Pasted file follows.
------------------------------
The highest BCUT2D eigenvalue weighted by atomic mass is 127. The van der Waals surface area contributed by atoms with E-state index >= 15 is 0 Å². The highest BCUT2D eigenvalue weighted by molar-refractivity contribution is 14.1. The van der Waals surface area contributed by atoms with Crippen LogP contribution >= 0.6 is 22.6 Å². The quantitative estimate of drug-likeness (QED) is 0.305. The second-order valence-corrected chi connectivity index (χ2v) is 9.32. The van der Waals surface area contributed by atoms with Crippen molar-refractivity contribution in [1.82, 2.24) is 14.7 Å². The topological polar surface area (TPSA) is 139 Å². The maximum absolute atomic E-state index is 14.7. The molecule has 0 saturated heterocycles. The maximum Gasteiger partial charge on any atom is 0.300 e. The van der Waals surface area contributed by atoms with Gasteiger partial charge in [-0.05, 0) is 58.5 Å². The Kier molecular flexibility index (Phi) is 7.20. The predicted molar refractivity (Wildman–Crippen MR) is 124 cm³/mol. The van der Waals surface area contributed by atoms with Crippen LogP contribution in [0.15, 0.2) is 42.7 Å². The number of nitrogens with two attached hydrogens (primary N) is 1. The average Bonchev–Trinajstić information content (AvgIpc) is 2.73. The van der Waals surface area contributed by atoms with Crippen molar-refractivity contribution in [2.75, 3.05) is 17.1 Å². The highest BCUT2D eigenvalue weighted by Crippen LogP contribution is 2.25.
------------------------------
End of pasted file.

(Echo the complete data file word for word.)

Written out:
The highest BCUT2D eigenvalue weighted by atomic mass is 127. The van der Waals surface area contributed by atoms with E-state index >= 15 is 0 Å². The highest BCUT2D eigenvalue weighted by molar-refractivity contribution is 14.1. The van der Waals surface area contributed by atoms with Crippen LogP contribution >= 0.6 is 22.6 Å². The quantitative estimate of drug-likeness (QED) is 0.305. The second-order valence-corrected chi connectivity index (χ2v) is 9.32. The van der Waals surface area contributed by atoms with Crippen molar-refractivity contribution in [1.82, 2.24) is 14.7 Å². The topological polar surface area (TPSA) is 139 Å². The maximum absolute atomic E-state index is 14.7. The molecule has 0 saturated heterocycles. The maximum Gasteiger partial charge on any atom is 0.300 e. The van der Waals surface area contributed by atoms with Gasteiger partial charge in [-0.05, 0) is 58.5 Å². The Kier molecular flexibility index (Phi) is 7.20. The predicted molar refractivity (Wildman–Crippen MR) is 124 cm³/mol. The van der Waals surface area contributed by atoms with Crippen LogP contribution in [0.15, 0.2) is 42.7 Å². The number of nitrogens with two attached hydrogens (primary N) is 1. The average Bonchev–Trinajstić information content (AvgIpc) is 2.73. The van der Waals surface area contributed by atoms with Crippen molar-refractivity contribution in [2.75, 3.05) is 17.1 Å². The highest BCUT2D eigenvalue weighted by Crippen LogP contribution is 2.25.